[svlug] Hardware for a new server

jim jim at systemateka.com
Wed Feb 6 16:47:22 PST 2013

(taking a chance...) 
    I, like a lot of others on this list, have 
some old tower and 1U machines that I'd be glad 
to let you have. They're of 2004 to 2008 vintage, 
250W to 500W power supplies, attendant heat and 
fan noise, but fairly nice for their time (RAM, 
CPU speed). And I have about a dozen IDE 80GB 
hard disk drives.
    You want 'em? I'll be glad to drive them 
to you. 

On Wed, 2013-02-06 at 11:23 -0800, Rick Moen wrote:
> Comments / suggestions welcomed.
> I'm looking at belatedly replacing the 2001-era VA Linux Systems model
> 2230 2U-rackmount server that houses my Internet presence (shell for me
> and a bunch of other people, Web, ftp[1], SMTP, Mailman mailing lists,
> DNS, ntp, rsyncd, pxeboot/kickstart services, etc.).
> Current prospect is a Compulab fit-PC3 palmtop w/internal SSD and a pair
> of eSATA-connected 256GB 2.5" laptop-type hard drives in MD-driver RAID1
> configuration, in external enclosures.  Primary advantage of the new
> hardware, other than accomplishing a long overdue hardware refresh, is
> great reduction in use of AC power, which I figure adds about
> $20-30/month to my household PG&E bill.  And noise output.  And heat
> output.  Heat is always bad, as its buildup stresses hardware, leading
> to early component death.  Normally, you add fans that themselves
> generate more heat, draw more power, and so on.  But why not use
> low-power designs that don't need them to begin with?
> The main general objective is minimum long-term hassle (from parts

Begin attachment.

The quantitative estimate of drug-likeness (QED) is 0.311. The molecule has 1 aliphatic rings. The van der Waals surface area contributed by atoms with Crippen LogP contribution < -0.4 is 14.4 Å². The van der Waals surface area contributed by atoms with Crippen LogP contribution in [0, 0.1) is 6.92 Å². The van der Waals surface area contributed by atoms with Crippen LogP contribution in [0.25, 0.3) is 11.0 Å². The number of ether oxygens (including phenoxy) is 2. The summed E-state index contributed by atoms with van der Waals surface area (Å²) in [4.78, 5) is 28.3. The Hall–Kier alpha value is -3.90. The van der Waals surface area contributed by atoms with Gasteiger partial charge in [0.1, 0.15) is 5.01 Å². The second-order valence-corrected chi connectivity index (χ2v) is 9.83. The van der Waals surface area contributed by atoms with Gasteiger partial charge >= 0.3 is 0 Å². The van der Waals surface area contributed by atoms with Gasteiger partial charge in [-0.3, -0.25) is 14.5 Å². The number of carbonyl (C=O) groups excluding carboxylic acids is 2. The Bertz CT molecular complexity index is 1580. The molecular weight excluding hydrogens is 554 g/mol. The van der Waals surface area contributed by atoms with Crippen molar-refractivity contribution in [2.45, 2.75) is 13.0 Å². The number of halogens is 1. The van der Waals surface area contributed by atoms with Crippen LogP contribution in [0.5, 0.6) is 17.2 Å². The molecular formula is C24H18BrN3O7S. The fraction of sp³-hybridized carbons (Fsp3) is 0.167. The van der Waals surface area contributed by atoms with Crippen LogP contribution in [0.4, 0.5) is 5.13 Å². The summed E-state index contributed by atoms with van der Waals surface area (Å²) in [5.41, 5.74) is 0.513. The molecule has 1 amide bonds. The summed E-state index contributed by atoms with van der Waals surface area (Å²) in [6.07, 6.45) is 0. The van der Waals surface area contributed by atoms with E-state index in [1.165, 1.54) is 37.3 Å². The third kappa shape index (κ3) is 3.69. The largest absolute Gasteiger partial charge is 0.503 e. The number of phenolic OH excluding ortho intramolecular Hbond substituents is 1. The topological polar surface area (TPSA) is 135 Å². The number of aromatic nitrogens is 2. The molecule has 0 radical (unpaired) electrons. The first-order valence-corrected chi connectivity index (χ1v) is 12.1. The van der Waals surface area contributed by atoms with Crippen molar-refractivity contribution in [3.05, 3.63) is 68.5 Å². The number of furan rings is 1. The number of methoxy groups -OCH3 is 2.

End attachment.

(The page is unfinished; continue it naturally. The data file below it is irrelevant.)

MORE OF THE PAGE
> failure, wonky operation, noise, etc.).  
>                          Old       New
> Est. total power draw    100W      15W
> CPU                      PIII/650  AMD G-T56N/1.65GHz[2]
> Physical RAM             1.5GB     8.0GB
> Disk space               89GB      430GB
> I'll be going from 3 count of ancient internal 3.5" SCSI drives to 1
> internal SSD boot drive + a RAID1 pair of external 2.5" drives on eSATA,
> and going from three noisy fans to _none_.  So:  tiny, fast, quiet,
> reliable.  
> Old: http://ebayimages.rswhost.com/301735/73414D.jpg
> New: http://www.fit-pc.com/web/images/fit-PC3-standard-front.jpg
>      (omits pair of external drives, obviously)
> A bit of money up-front, but OTOH fully featured and enough server
> firepower for another decade, and in fact CPU/RAM left over for VMs.
> Tab so far is looking like this:
> $412 fit-pc3 Pro Barebone
> $170 Intel SSDSC2CT180A3K5 180GB 2.5" SATA3 SSD
> $130 2x Western Digital WD2500BEKT 250GB 2.5" 7200 RPM SATA3 HD
> $ 52 2x Vantec NST-260SU-BK HD enclosure
> $ 20 2x 5V power adapter for enclosure
> $ 55 2x Crucial SODIMM 4GB DDR3-1066 64-bit
> ----
> $839
> The pair of 250GB hard drives cited are from Western Digital's 'Scorpio
> Black' series of notebook hard drives.  Much as I'd be tempted to use,
> say, their 320GB, 500GB, or 750GB drives from the same model series, I
> notice that the 250GB model has a reputation for rock-solid reliability,
> while the denser ones tend to drop like flies.  The 5-year warranty is
> nice, but it's nicer not to need it.
> I'd actually be fine with a RAID1 pair of 'WD Green' drive with variable
> rotation speed up to 5400RPM (thus less heat, etc.), but the specific WD
> unit shown has extremely high user ratings on Newegg for long-term
> reliability.  And the WD Green series's 2-year warranty reflects that.
> [1] http://linuxmafia.com/faq/Network_Other/ftp-justification.html
> [2] AMD G-series ('Geode') approximates Intel Atom, and is x86_64 arch.
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